Saturday, April 6, 2013

Five Ideas for 21st Century Math Classrooms

Gasser, Kenneth W. "Five Ideas For 21st Century Math Classrooms." American Secondary Education 39.3 (2011): 108-16. Print.

I am reading this article because:
It is about problem-based mathematics in the classroom,
it is about mathematics instructions in a secondary school
it is a recent article,
it addresses 21 century skills
it is teacher written

Much of this article is motivated by ideas the author found in three places.
1.  "A Mathematician's Lament" - Paul Lockhart
2.  Various articles from and about the "Partnership for 21st century skills"
3.  "A Whole New Mind" - Daniel Pink

All three of these sources are worth looking at for my action research because they deal with progressive thinking about mathematics education, 21 century skills and or problem based mathematics.

Another article referenced in the References section is:
Coticˇ, M. & Zuljan, M. (2009). Problem-based instruction in mathematics and its
impact on the cognitive results of the students and on an affective-motivational
aspects. Educational Studies, 35(3), 297-310.

This looks like a relevant article for me, but I could not find it available in full text on WIlson Web so it will have to wait.

Gasser is a teacher of mathematics with six years experience.  In preparing the article he draws on his experiences as an educator, comparative studies of students across cultures and his knowledge of the literature surrounding the world our students will be facing.  With that in mind he addresses 5 changes to mathematics classrooms that he believes will help our students compete globally in the modern world.  These changes are:
1.  Incorporating problem based instruction
2.  Fostering student led solutions
3.  Encouraging risk taking
4.  Having fun
5.  Providing ample collaborations time

Incorporating problem based instruction
His ideas about what problem based learning matches my experience with the problem sets used by Exeter and at the conference I attended on problem based learning.  His description of PBL is not as expansive as the descriptions I've read in other articles specifically relating to PBL.  For instance, his second, fourth and fifth suggestion for change are already an integral part of the problem based learning approach as defined in articles like:  Hmelo-Silver, C. E. , & Barrows, H. S. (2006). Goals and Strategies of a Problem-based Learning Facilitator.  This difference is important to me right now because I am starting to feel like there are two separate paradigms that go by the same name.  Or perhaps PBL, from a mathematics education perspective, has branched off and has become less broadly defined.  I need to come to an understanding of what is meant when other refer to PBL and what is meant when I refer to it.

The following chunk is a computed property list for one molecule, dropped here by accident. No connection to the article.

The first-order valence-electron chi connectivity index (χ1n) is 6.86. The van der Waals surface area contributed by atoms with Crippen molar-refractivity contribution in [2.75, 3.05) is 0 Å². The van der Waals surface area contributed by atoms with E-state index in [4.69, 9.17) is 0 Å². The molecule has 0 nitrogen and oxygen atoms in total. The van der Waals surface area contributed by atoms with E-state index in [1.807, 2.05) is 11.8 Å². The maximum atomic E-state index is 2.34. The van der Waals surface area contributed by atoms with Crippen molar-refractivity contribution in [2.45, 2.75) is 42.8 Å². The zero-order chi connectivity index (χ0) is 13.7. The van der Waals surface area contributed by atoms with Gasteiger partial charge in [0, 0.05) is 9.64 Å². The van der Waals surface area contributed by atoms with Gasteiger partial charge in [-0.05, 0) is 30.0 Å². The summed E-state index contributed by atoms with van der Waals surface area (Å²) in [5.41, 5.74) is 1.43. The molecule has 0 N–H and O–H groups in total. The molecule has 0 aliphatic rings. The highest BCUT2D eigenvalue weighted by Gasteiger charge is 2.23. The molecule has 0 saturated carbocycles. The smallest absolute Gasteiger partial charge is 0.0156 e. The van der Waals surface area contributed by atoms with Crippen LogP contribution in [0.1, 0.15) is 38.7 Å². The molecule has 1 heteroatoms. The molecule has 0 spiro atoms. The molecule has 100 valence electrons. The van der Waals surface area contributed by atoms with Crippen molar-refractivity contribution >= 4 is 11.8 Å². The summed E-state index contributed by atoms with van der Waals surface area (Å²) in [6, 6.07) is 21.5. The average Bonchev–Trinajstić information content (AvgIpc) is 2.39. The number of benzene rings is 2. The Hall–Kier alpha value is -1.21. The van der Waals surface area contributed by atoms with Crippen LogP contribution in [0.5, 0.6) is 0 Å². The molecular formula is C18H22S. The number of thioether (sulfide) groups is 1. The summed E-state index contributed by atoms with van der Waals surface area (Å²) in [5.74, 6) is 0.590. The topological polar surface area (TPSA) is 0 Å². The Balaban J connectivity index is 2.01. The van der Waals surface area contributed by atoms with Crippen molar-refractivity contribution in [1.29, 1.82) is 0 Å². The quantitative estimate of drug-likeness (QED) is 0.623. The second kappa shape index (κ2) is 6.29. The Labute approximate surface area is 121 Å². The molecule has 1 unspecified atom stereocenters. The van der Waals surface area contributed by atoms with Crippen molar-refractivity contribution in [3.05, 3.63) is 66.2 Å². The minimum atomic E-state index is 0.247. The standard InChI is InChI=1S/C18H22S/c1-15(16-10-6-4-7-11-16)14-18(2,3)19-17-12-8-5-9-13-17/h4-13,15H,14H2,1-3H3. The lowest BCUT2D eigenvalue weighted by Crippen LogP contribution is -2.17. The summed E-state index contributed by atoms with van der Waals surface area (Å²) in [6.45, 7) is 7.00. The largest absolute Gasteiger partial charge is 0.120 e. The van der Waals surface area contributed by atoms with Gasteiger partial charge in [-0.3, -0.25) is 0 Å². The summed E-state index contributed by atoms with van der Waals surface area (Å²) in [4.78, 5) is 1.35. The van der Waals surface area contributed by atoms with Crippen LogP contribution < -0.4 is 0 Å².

Fostering Student Lead Solutions
This section strikes a chord with me because it hits on some of the reasons I am looking to implement PBL more comprehensively in my own classroom.  Specifically having students analyze, organize and present information, seems to me to be one of the keys goals of a good mathematics classroom.  Getting them to look for their own paths to find solutions rather than waiting for the 'recipe' and then applying that recipe to problems that are only superficially different seems wrong headed, boring and not quite learning.  Gasser cites studies that show that the student lead solution approach has the potential to make students better thinkers.  In light of the 21st century dilemma of how to develop global citizens that can accomplish jobs that cannot be outsourced or done better by a computer it seems that  turning out better thinkers ought to be a necessity.

Risk Taking
This section, touched on the importance of fostering students who are not afraid to take risks and who see failure as a necessary step in the path to success.  It reminded me of all the things that I like about Judo Math and its emphasis on not being afraid to fail.  Decoupling failure and shame is a necessary component of risk taking.  In a PBL environment this means creating a culture where questions are as important as answers and that evidence of thought when presenting problems and solutions is as important (and probably more important than) as correct solutions.  It is not about what the right answer is it is about what was learned in the process of finding it.

Having Fun
This suggestion is not an explicit component of PBL as I have seen it defined previously but it makes perfect sense.  Fun in the sense that  problems and experiences are compelling and worth solving to those charged with solving them.  Gasser cites evidence that effective learning does not take place in environments that are not motivating.  His ideas for instilling fun onto his lessons are a bit different than mine because they seem untied to the problems.  But I do plenty of the things he touches on in and ad hoc fashion.

Collaboration Time
Gasser talks about the importance of collaboration time both for students and for teachers.  He notes the ability to collaborate effectively as a 21st century skill.  He also notes that there is a benefit to allowing students to share their strengths, solutions and questions with others.
I didn't get much in the way of tactics or techniques from this article but I do think the author does a great job of encapsulating what I want to mean when I say Problem Based Learning.  There are additional ideas that he doesn't include but these are good broad stroked to start from.  I wonder if there is enough detail to sufficiently distinguish this from Project Based Learning.

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